GHERGICH & Co. SPIRALING Out of Control Plastic Buildup in our OCEANS Plastics Above Sea Level Creating the plastic we use requires approximately 8% of our oil reserves That equates to the amount of oil used by all of Africa It takes about 4 liter of oil to produce a 1 liter water bottle We have produced more plastic in the last 10 years than we did in the whole of last century Almost ½ of the plastic we use is used just once and then thrown away 1950: 2008: 50 million tons of plastic 245 million tons of plastic Shoppers worldwide use approximately 500,000,000,000 single-use plastic bags annually That's about 1 million bags every minute across the globe or 150 bags every year for every person on earth x60 If you joined them end to end, the bags would circumnavigate the globe 4,200 times It takes just 4 family shopping trips to accumulate 60 shopping bags A plastic bag has an average working life of 15 minutes Only 1 in 5 plastic water bottles are recycled Americans throw away 35 billion plastic water bottles every year Plastics Under Sea Level Plastic has been found in all of the major oceans, not just areas of human habitation Every year, 6.4 million tons of plastic are dumped into the ocean This is the same as 1,988 miles of trucks loaded with plastic Of that, There are an estimated 5.25 trillion pieces of plastic 269,000 tons float on the surface debris in the ocean And around 4,000,000,000 plastic microfibers per square kilometer cover the deep sea 100,000 marine creatures die every year from plastic entanglement Entanglement rates of up to 7.9% have been discovered in some species of seal and sea lions 31 species of marine mammals are known to have ingested plastic 7.9% x10,000 Roughly 1,000,000 sea birds also die from plastic consumption or entanglement At least % of the world's fish stocks are suffering from plastic ingestion A plastic bag can kill fish and animals because it does not biodegrade When the animal dies, the plastic bag is released into the environment aga Another animal could fall victim to the same fate Plastic breaks down into smaller and smaller pieces (though never fully degrades) Those smaller pieces enter the food chain and release chemicals into the fish that eat them THE GREAT PACIFIC GARBAGE PATCH (GPGP) is a collection of marine debris in the North Pacific Ocean. Also known as the Pacific trash vortex. Spans waters from the west coast of North America to Japan The warm water from the South Pacific meets up with cooler water from the Arctic This moves debris back and forth between the Western Garage Patch (located near Japan) to the Eastern Garbage Patch (located between Hawaii and California) Patches are made up almost entirely of tiny bits of plastic called microplastics, which can't always be seen by the naked eye 80% of the debris in the GPGP comes from land-based activities in North America and Asia Trash from the North American coast takes about 6 years to reach the GPGP Trash from Japan and other Asian countries takes 1 year The remaining 20% of debris comes from: Large cargo ships that dump or lose debris directly into the water Boaters Offshore oil rigs Most of this debris is fishing nets: about 705,000 tons Dropped shipping containers have released computer monitors and LEĠOS The Great Pacific Garbage Patch North Pacific Subtropical Convergence Zone Kuroshio California Western Garbage Patch Eastern Garbage Patch or North Pacific Subtropical High North Equatorial Since the GPGP is so far from any country's coastline, no nation will take responsibility to fund a clean-up effort It would take an estimated 67 ships and one year to clean up less than 1% of the North Pacific Ocean There are 5 ocean gyres in the world where plastic gathers due to current circulation • These gyres contain millions of pieces of plastic • Wildlife feeds in these areas The 5 Gyres North Pacific North Atlantic Gyre Gyre South Atlantic Gyre South Pacific Gyre Indian Ocean Gyre Rotating ocean currents, called gyres, carry debris into five concentrated areas 46% of plastics float Scientists have identified 200 areas declared as dead zones where no life organisms can grow 2000 Plastic can drift for years before eventually concentrating in ocean gyres What Are We Doing About It? Marine litter-plastic waste in particular-is a global problem The vast majority of plastic waste ends up in landfill sites A significant proportion of plastic gets into our waterways and eventually ends up in oceans ii Plastic waste on coastlines is more prevalent around more populated coastal areas, but once plastic enters the ocean, global currents distribute it around the world Concerns of energy consumption within the plastic industry have prompted growth in bioplastics Bioplastics are derived from renewable bioproducts, including: Agricultural Food processing crops and crop residues, dried distillers grains byproducts, residues, other materials • They account for 10-15% of the global market • Bioplastics are not a perfect solution-many products can take decades to degrade and they can release methane gasses Ireland introduced a $0.15 plastic bag tax and reduced their usage by 90% in just one year Now they tax $0.22 per bag It costs the Australian government more than $4 million to clean up plastic bag litter each year The floods in Bangladesh in 1988 and 1998 were worsened by plastic bags clogging drains Since then, the government has banned plastic bags In 2010, the Cinque Terre region of Italy banned plastic bottles An estimated 2 million bottles were left behind by tourists annually There's no shortage of plastics collecting in our oceans. Buildup of plastics and partially broken-down plastics harm human and aquatic life. Think twice about your plastic use to help prevent more plastic pollution in our waterways. plasticoceans.net oceancrusaders.org education.nationalgeographic.com omafra.gov.on.ca BROUGHT TO YOU BY: IN PARTNERSHIP WITH: CUSTOM E) MADE GHERGICH&Co. ш .....: ........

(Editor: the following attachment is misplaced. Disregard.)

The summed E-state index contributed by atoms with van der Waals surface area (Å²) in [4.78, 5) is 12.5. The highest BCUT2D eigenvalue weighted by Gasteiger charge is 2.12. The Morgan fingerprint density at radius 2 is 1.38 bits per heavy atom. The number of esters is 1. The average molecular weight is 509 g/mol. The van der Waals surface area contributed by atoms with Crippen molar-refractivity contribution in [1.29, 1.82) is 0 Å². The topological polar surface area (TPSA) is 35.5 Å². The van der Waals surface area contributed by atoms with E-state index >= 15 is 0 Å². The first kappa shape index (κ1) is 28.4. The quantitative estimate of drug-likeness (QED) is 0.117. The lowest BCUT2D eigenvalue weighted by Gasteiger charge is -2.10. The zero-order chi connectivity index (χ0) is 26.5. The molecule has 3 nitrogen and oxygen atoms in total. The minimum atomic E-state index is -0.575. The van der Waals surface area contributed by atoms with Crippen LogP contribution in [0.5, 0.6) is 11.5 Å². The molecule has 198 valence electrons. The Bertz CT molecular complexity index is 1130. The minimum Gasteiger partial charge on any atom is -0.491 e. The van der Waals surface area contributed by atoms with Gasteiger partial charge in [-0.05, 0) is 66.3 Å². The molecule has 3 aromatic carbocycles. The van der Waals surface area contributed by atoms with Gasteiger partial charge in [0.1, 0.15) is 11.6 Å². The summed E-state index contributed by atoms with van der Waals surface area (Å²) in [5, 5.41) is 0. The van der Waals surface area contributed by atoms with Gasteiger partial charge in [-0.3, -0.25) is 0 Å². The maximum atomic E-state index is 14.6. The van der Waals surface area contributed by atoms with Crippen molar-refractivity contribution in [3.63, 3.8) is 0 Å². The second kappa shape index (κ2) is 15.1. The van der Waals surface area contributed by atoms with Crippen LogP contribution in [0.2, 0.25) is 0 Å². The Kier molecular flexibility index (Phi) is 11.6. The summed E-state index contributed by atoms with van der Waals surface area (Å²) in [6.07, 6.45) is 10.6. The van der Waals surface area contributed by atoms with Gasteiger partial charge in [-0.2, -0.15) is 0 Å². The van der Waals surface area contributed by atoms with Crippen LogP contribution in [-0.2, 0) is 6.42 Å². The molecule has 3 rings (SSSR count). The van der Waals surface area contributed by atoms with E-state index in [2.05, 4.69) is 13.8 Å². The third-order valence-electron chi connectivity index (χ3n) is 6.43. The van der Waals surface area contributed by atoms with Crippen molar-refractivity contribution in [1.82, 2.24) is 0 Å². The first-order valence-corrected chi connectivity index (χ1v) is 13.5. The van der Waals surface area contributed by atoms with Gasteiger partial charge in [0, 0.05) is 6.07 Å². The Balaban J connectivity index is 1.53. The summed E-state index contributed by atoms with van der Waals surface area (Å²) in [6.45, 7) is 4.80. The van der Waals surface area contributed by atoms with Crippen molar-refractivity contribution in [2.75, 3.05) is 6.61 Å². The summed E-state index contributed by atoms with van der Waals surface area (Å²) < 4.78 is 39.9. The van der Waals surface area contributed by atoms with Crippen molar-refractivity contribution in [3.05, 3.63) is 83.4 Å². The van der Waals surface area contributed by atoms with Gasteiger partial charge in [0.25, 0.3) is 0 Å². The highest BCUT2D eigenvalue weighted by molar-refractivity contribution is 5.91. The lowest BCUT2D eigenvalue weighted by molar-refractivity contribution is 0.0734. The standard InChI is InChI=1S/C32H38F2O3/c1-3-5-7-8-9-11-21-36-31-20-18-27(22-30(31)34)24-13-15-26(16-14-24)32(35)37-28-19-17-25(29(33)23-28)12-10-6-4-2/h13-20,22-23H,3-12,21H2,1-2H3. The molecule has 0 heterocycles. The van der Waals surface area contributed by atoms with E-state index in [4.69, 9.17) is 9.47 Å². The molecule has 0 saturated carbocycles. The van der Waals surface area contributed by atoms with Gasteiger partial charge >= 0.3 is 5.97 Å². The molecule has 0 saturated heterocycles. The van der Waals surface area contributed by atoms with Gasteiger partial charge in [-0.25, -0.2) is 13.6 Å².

Spiraling Out of Control

shared by Ghergich on May 20
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It’s time to face the facts: our plastic usage is out of control; and unfortunately, most of it ends up in our oceans. Custommade.com has created an infographic entitled "Spiraling Out of Control", ...